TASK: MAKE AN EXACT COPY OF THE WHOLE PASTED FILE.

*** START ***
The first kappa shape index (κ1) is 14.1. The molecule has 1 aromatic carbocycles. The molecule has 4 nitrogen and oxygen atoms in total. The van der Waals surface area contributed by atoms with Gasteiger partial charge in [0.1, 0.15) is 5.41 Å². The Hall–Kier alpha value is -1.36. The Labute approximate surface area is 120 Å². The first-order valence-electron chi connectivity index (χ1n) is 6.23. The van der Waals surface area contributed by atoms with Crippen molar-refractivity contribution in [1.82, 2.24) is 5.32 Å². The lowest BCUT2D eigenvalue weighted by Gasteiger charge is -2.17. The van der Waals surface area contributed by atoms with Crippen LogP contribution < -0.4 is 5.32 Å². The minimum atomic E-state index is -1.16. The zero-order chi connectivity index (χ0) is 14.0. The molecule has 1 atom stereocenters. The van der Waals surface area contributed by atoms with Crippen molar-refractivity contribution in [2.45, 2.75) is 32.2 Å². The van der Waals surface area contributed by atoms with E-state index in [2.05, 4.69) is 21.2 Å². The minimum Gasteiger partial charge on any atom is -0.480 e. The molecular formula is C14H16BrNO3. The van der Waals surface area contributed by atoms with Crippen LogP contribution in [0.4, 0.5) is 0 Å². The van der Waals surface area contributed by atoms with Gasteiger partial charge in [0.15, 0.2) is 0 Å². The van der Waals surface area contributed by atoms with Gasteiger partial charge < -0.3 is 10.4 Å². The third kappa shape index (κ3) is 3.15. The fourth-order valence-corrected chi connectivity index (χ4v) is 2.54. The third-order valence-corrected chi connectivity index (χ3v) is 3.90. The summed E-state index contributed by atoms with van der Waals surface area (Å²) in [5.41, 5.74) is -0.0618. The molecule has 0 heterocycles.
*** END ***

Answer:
The first kappa shape index (κ1) is 14.1. The molecule has 1 aromatic carbocycles. The molecule has 4 nitrogen and oxygen atoms in total. The van der Waals surface area contributed by atoms with Gasteiger partial charge in [0.1, 0.15) is 5.41 Å². The Hall–Kier alpha value is -1.36. The Labute approximate surface area is 120 Å². The first-order valence-electron chi connectivity index (χ1n) is 6.23. The van der Waals surface area contributed by atoms with Crippen molar-refractivity contribution in [1.82, 2.24) is 5.32 Å². The lowest BCUT2D eigenvalue weighted by Gasteiger charge is -2.17. The van der Waals surface area contributed by atoms with Crippen LogP contribution < -0.4 is 5.32 Å². The minimum atomic E-state index is -1.16. The zero-order chi connectivity index (χ0) is 14.0. The molecule has 1 atom stereocenters. The van der Waals surface area contributed by atoms with Crippen molar-refractivity contribution in [2.45, 2.75) is 32.2 Å². The van der Waals surface area contributed by atoms with E-state index in [2.05, 4.69) is 21.2 Å². The minimum Gasteiger partial charge on any atom is -0.480 e. The molecular formula is C14H16BrNO3. The van der Waals surface area contributed by atoms with Crippen LogP contribution in [0.4, 0.5) is 0 Å². The van der Waals surface area contributed by atoms with Gasteiger partial charge in [0.15, 0.2) is 0 Å². The van der Waals surface area contributed by atoms with Gasteiger partial charge < -0.3 is 10.4 Å². The third kappa shape index (κ3) is 3.15. The fourth-order valence-corrected chi connectivity index (χ4v) is 2.54. The third-order valence-corrected chi connectivity index (χ3v) is 3.90. The summed E-state index contributed by atoms with van der Waals surface area (Å²) in [5.41, 5.74) is -0.0618. The molecule has 0 heterocycles.